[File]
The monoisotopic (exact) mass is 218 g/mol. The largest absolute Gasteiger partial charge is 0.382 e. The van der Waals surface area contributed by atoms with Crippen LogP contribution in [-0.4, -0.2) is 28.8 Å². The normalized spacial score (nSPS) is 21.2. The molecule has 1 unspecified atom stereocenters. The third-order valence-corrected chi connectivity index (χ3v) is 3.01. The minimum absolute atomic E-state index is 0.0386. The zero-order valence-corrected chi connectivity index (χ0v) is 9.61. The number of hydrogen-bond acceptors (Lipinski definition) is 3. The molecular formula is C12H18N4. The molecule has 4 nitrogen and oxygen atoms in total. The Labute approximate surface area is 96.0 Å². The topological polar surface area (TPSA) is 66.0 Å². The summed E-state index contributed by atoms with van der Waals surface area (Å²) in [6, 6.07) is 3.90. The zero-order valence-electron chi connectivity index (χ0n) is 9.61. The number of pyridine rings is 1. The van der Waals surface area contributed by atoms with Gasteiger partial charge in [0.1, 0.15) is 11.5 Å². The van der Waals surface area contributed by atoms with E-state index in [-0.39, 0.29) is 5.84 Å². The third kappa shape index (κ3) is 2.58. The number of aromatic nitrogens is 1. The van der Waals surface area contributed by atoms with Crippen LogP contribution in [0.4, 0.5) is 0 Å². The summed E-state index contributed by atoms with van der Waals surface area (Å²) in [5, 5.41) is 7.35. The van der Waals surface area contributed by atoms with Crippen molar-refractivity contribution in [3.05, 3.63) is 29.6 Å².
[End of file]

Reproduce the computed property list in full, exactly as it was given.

The monoisotopic (exact) mass is 218 g/mol. The largest absolute Gasteiger partial charge is 0.382 e. The van der Waals surface area contributed by atoms with Crippen LogP contribution in [-0.4, -0.2) is 28.8 Å². The normalized spacial score (nSPS) is 21.2. The molecule has 1 unspecified atom stereocenters. The third-order valence-corrected chi connectivity index (χ3v) is 3.01. The minimum absolute atomic E-state index is 0.0386. The zero-order valence-corrected chi connectivity index (χ0v) is 9.61. The number of hydrogen-bond acceptors (Lipinski definition) is 3. The molecular formula is C12H18N4. The molecule has 4 nitrogen and oxygen atoms in total. The Labute approximate surface area is 96.0 Å². The topological polar surface area (TPSA) is 66.0 Å². The summed E-state index contributed by atoms with van der Waals surface area (Å²) in [6, 6.07) is 3.90. The zero-order valence-electron chi connectivity index (χ0n) is 9.61. The number of pyridine rings is 1. The van der Waals surface area contributed by atoms with Gasteiger partial charge in [0.1, 0.15) is 11.5 Å². The van der Waals surface area contributed by atoms with E-state index in [-0.39, 0.29) is 5.84 Å². The third kappa shape index (κ3) is 2.58. The number of aromatic nitrogens is 1. The van der Waals surface area contributed by atoms with Crippen LogP contribution in [0.4, 0.5) is 0 Å². The summed E-state index contributed by atoms with van der Waals surface area (Å²) in [5, 5.41) is 7.35. The van der Waals surface area contributed by atoms with Crippen molar-refractivity contribution in [3.05, 3.63) is 29.6 Å².